Open access (OA) repositories, which principally provide free access to an author’s version of published research papers, effectively began with the physics arXiv in 1991. Institutional repositories, which switch the focus of coverage from the subject to the place of authorship, emerged in 2001 following the Open Archives Initiative (OAI). To complete the record, the term ‘open access’ was defined by the Budapest Open Access Initiative (BOAI) in 2002.

So institutional OA repositories have up to a decade head start on proposed institutional research data repositories. The University of Southampton, home of the DataPool project, has hosted a leading OA repository since 2005, so the project team has long experience of running a repository.

As with OA repositories, there are plenty of examples of subject-focussed research data repositories, but here we focus on factors affecting institutional repositories (IRs).


For OA IRs, technology and infrastructure preceded policy. First impressions are that for data IRs this will be the other way round. As with OA, data policies in the UK are being driven both by research funders and institutions.

OA policies focus on the need to expand full-text content collections held in repositories and typically require (mandate) or encourage authors to deposit versions of their published papers. The first university-wide mandatory OA policy was implemented at Queensland University of Technology in Australia, in 2004, according to the site EnablingOpenScholarship. This site also shows graphically how the number of institutional policies began to accelerate from the first quarter of 2009, some 5 years or so since the growth of IRs saw similar acceleration, although it remains a minority of institutions that have such polices. It has been calculated that OA mandate policies can increase deposit rates to above 60% of eligible papers from the average of 20%. In this respect, the lack of a suitable policy could be seen to hinder an institutional OA repository.

Emerging UK institutional data polices by comparison have focussed on requiring researchers to create data management plans and data records, and emphasise sustainable practices in managing and storing data for the purpose of access, stopping short of requiring open access or of institutional¬†deposit of actual data that would then need to be supported by the institution. This might be because institutions have still to calculate and cost the the storage infrastructure needed, whether managed locally or in the ‘cloud’, because institutions are unclear what value they can bring to data management – or even where the value is in the data they seek to help support, or because there is not yet any consensus on whether data repositories should be subject-based, or institutional, an issue which OA repositories have still not fully resolved. Institutional data policies have in turn been driven and directed by research funders’ data policies, principally RCUK and EPSRC (Jones 2012) setting principles and expectations of institutional compliance within a specified timescale (for EPSRC, by 2015).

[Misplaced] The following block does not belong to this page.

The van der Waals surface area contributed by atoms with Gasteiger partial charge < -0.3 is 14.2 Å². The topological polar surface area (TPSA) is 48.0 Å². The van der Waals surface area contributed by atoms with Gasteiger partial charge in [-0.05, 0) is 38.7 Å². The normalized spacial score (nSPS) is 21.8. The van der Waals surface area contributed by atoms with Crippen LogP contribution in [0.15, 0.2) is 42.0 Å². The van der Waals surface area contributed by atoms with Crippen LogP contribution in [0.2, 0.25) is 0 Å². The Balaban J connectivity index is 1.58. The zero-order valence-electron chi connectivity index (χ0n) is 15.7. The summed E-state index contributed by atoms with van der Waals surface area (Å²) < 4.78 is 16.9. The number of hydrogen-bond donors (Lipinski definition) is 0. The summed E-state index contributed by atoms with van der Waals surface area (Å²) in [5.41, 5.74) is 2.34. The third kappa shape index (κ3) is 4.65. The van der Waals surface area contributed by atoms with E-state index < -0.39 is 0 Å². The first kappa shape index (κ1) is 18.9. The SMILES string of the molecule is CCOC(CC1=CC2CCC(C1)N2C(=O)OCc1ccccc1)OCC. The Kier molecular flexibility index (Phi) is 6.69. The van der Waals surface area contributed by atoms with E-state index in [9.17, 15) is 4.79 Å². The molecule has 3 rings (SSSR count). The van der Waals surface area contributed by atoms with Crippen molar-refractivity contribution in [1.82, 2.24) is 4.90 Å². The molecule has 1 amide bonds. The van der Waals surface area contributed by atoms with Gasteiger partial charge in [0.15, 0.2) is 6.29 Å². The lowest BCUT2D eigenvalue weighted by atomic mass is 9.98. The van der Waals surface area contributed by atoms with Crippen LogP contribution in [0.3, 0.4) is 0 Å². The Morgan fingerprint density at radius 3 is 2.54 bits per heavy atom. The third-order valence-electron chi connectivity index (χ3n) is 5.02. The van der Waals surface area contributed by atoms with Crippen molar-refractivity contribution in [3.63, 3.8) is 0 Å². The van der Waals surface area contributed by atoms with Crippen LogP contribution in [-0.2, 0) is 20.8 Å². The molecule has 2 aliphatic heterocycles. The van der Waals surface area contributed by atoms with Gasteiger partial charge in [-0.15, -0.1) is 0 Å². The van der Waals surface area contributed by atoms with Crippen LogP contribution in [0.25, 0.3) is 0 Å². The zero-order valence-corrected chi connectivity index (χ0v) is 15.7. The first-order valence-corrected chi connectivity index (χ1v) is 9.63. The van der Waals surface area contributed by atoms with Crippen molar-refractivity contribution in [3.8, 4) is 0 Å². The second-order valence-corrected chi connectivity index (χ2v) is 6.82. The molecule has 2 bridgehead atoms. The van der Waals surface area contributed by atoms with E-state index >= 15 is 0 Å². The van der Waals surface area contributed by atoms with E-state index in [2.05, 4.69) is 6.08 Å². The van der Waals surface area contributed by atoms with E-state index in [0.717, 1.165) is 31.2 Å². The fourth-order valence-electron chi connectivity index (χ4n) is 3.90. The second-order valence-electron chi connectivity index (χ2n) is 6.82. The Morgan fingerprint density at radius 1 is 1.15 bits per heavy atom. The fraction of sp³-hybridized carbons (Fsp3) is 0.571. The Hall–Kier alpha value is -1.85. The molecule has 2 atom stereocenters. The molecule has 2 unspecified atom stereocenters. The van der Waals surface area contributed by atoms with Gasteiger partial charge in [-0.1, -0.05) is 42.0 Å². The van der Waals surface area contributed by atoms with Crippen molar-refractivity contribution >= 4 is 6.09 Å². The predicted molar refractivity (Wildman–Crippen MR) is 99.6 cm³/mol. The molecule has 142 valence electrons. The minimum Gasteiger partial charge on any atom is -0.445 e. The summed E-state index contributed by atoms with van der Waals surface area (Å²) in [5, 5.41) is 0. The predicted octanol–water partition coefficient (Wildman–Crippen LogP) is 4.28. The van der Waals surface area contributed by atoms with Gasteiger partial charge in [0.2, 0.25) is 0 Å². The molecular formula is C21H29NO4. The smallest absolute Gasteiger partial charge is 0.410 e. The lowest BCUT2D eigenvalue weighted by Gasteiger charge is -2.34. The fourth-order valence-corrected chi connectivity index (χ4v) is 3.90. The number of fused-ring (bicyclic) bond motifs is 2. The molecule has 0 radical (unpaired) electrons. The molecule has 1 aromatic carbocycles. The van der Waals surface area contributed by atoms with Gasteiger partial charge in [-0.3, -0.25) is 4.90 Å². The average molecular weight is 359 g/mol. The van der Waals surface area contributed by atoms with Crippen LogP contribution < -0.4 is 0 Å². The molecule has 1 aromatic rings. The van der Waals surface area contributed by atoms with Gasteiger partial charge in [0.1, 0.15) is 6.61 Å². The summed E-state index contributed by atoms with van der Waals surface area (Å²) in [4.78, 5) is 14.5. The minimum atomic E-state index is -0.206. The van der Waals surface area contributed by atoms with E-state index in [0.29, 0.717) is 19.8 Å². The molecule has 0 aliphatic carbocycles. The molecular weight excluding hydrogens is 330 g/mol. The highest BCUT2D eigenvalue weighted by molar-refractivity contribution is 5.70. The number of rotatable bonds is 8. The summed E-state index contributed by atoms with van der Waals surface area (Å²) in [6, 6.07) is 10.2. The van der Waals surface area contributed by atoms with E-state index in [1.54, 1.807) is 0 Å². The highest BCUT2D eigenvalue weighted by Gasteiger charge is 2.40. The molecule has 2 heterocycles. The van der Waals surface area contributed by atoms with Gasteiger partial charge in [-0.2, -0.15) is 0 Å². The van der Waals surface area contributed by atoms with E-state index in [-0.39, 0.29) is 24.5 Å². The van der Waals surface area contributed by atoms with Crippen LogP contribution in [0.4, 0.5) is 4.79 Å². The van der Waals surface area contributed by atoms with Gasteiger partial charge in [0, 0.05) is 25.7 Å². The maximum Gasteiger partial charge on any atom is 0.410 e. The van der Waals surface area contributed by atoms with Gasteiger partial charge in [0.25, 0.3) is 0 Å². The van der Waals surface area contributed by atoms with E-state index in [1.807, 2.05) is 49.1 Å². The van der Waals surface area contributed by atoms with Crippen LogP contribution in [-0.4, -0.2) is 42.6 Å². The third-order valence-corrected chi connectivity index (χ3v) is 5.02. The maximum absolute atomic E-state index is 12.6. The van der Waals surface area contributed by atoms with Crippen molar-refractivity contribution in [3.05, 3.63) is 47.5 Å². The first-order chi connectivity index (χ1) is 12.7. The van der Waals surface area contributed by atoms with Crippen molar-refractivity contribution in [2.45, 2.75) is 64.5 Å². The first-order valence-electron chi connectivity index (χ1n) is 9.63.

Data policies may benefit from being instituted ahead of developing infrastructure for collecting, managing and presenting data. However, the few early policies available suggest little common purpose – we are clearly some way from having a best-practice data policy template for others to follow, as has evolved for OA repositories. To serve even the limited requirements of these early policies, institutions will need to connect decisions on infrastructure and understand patterns of workflow that produce research data, as we shall see below.


By infrastructure we mean the technical capability to support distinctive requirements. While OA repository infrastructure is well established, it has not had to tackle the challenge of large-scale storage that is likely characterise data repositories.

The essential infrastructure that led to OA repositories was put in place by OAI: this was a protocol for metadata harvesting OAI-PMH. This allowed individual repositories to be viewed collectively through services – search being the most prominent service, at a time when Google was new and relatively little known – based on OAI-PMH. Immediately, software emerged for setting up institutional repositories, first EPrints and later DSpace and others. These repository softwares now also bring a range of integral services established over a decade that can be utilised to manage a range of data types, including research data.

Hence this same infrastructure, with modification, is being used to serve data repositories. There is, however, one new infrastructure component that data repositories will need to introduce – large-scale data storage. While content volumes for OA repositories do not test conventional storage systems, data repositories will inevitably provide much bigger challenges to storage and curation. To get a sense of the scale of the problem, Figure 1 compares data volumes at different stages, and is¬†taken from a presentation about scoping curation for digital repositories. It is notable that data generation volumes cannot be visualised on the same scale as the other stages, since these are orders of magnitude larger. We might call this the data curation gap. Rosenthal has recently questioned assumptions that all data generated might be kept ‘forever’, indicating the need to fill the curation gap: “Assuming (data) growth continues, endowing 2012’s data will consume 19% of Gross World Product (GWP). On these trends, endowing 2018’s data will consume more than the entire GWP for the year.”